7. 7. Educational Achievement <ul><li>What does achievement mean [see 2-7] </li></ul><ul><li>Understanding concepts & principles. </li></ul><ul><li>Ability to think independently, formulate questions, inquire, solve problems, create new processes, evaluate ones thinking & that of others </li></ul><ul><li>Exercise discernment and judgment in matters of taste and preference </li></ul><ul><li>view from Philosophy & Cognitive Science </li></ul>
  8. 8. Taxonomy of Educational Objectives <ul><li>Cognitive Domain : </li></ul><ul><ul><li>Knowledge outcomes, intellectual ability & skills </li></ul></ul><ul><li>Affective Domain: </li></ul><ul><li>Attitudes, Interests, Values, Emotions, Social norms </li></ul><ul><li>Psychomotor Domain : (motor skills) </li></ul><ul><li>Physical Performance, Ability & Behaviors </li></ul><ul><li> [pg. 55; Appendix G ] </li></ul>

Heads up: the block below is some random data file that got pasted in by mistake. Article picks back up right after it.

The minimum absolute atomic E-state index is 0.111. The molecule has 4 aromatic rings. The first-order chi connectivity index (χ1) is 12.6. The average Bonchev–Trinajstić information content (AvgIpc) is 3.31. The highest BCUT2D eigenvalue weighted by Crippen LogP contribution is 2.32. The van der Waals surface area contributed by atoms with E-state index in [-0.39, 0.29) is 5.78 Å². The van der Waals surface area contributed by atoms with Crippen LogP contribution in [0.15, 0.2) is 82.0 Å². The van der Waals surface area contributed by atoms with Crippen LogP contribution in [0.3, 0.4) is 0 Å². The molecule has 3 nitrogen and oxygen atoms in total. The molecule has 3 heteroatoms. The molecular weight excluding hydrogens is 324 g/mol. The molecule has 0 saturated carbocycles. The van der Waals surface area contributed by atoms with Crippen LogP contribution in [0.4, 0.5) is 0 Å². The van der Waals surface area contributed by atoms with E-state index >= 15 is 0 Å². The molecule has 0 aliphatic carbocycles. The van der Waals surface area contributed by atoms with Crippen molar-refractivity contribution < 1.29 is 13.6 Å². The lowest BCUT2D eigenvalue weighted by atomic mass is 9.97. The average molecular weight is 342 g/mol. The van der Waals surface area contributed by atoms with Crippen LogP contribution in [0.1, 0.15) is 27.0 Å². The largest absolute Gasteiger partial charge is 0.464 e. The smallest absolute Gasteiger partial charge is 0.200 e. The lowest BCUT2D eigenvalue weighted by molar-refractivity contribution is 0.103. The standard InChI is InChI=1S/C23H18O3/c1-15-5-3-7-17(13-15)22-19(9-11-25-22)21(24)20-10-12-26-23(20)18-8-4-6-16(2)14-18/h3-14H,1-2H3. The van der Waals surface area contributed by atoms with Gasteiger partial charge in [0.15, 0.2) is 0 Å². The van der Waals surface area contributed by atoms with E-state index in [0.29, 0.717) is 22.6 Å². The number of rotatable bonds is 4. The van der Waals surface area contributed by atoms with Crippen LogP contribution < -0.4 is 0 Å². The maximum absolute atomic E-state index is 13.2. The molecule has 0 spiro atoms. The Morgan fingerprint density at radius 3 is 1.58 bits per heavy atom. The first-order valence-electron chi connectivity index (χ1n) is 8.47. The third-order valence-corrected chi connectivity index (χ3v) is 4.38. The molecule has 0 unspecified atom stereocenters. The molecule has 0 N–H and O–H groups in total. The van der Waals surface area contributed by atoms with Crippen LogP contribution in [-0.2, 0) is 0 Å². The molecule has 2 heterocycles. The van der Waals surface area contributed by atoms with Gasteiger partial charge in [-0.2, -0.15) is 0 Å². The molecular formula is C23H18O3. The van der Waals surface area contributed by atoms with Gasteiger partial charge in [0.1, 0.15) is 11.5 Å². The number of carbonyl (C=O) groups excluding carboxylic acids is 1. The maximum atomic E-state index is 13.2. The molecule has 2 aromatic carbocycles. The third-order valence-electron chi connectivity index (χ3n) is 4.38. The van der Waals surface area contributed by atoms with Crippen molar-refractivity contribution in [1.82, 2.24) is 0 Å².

9. 9. Multiple Intelligences (Gardner) Also suggests - Spiritual and Moral Intelligence Intelligence Type Description Visual-Spatial respond to visual cues and they like to invent and design. Can easily visualize concepts and apply them quickly Bodily-Kinesthetic enjoy dramatics, role-playing, dancing, and physical expression. Moves body very easily and uses movement to learn. Enjoy athletics. Interpersonal social and are in tune with the feelings of others. They make excellent leaders, can help their peers, and work cooperatively with others. Prefers to work in groups. Logical-Mathematical enjoy number games, problem solving, pattern games, and experimenting. They also do well with writing that involves exposition, argumentation, definition, classification, and analysis. Easily picks up and applies math concepts Verbal - Linguistic sensitive to the meanings, sounds, and rhythms of words. They love reading, poetry, tongue twisters, puns, humor, puzzles, and riddles. Musical Easily picks up pitch, melodies and rhythms. Appreciate and excel in music Naturalistic Likes to be outside, appreciates nature, easily recognize and classify elements from the natural world Intrapersonal self-motivated and self-aware. Detailed, accurate self-knowledge. Like to work independently Spiritual recognition of the spiritual (D&C 46:11-33)